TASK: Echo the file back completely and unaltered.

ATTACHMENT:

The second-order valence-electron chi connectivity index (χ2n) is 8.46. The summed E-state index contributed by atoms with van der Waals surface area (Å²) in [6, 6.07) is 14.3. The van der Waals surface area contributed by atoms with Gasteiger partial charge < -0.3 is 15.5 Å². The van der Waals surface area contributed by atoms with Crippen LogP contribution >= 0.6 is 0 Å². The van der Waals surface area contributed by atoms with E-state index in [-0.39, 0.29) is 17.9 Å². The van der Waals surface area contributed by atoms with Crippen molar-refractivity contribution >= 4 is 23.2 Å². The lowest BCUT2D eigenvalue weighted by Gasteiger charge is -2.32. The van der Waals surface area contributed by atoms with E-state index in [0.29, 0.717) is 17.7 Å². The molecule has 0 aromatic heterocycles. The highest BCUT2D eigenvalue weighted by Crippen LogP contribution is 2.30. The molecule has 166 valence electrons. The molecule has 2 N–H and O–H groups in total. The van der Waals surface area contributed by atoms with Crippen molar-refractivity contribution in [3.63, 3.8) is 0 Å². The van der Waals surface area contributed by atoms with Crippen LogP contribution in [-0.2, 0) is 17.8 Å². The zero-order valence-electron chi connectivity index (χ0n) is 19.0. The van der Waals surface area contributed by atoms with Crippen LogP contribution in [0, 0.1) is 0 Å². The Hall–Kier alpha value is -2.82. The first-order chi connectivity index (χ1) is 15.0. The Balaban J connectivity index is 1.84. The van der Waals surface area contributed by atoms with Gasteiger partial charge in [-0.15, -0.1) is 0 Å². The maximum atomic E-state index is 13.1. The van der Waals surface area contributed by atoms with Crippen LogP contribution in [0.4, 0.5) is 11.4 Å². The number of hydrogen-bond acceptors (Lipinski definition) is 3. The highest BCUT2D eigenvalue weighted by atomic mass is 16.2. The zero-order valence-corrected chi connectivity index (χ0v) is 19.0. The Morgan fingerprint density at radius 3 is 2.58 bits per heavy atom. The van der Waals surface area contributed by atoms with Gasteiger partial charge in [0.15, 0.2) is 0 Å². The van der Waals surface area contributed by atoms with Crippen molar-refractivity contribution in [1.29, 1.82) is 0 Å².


The second-order valence-electron chi connectivity index (χ2n) is 8.46. The summed E-state index contributed by atoms with van der Waals surface area (Å²) in [6, 6.07) is 14.3. The van der Waals surface area contributed by atoms with Gasteiger partial charge < -0.3 is 15.5 Å². The van der Waals surface area contributed by atoms with Crippen LogP contribution >= 0.6 is 0 Å². The van der Waals surface area contributed by atoms with E-state index in [-0.39, 0.29) is 17.9 Å². The van der Waals surface area contributed by atoms with Crippen molar-refractivity contribution >= 4 is 23.2 Å². The lowest BCUT2D eigenvalue weighted by Gasteiger charge is -2.32. The van der Waals surface area contributed by atoms with E-state index in [0.29, 0.717) is 17.7 Å². The molecule has 0 aromatic heterocycles. The highest BCUT2D eigenvalue weighted by Crippen LogP contribution is 2.30. The molecule has 166 valence electrons. The molecule has 2 N–H and O–H groups in total. The van der Waals surface area contributed by atoms with Crippen molar-refractivity contribution in [3.63, 3.8) is 0 Å². The van der Waals surface area contributed by atoms with Crippen LogP contribution in [-0.2, 0) is 17.8 Å². The zero-order valence-electron chi connectivity index (χ0n) is 19.0. The van der Waals surface area contributed by atoms with Crippen LogP contribution in [0, 0.1) is 0 Å². The Hall–Kier alpha value is -2.82. The first-order chi connectivity index (χ1) is 15.0. The Balaban J connectivity index is 1.84. The van der Waals surface area contributed by atoms with Gasteiger partial charge in [-0.15, -0.1) is 0 Å². The maximum atomic E-state index is 13.1. The van der Waals surface area contributed by atoms with Crippen LogP contribution in [0.4, 0.5) is 11.4 Å². The number of hydrogen-bond acceptors (Lipinski definition) is 3. The highest BCUT2D eigenvalue weighted by atomic mass is 16.2. The zero-order valence-corrected chi connectivity index (χ0v) is 19.0. The Morgan fingerprint density at radius 3 is 2.58 bits per heavy atom. The van der Waals surface area contributed by atoms with Gasteiger partial charge in [0.15, 0.2) is 0 Å². The van der Waals surface area contributed by atoms with Crippen molar-refractivity contribution in [1.29, 1.82) is 0 Å².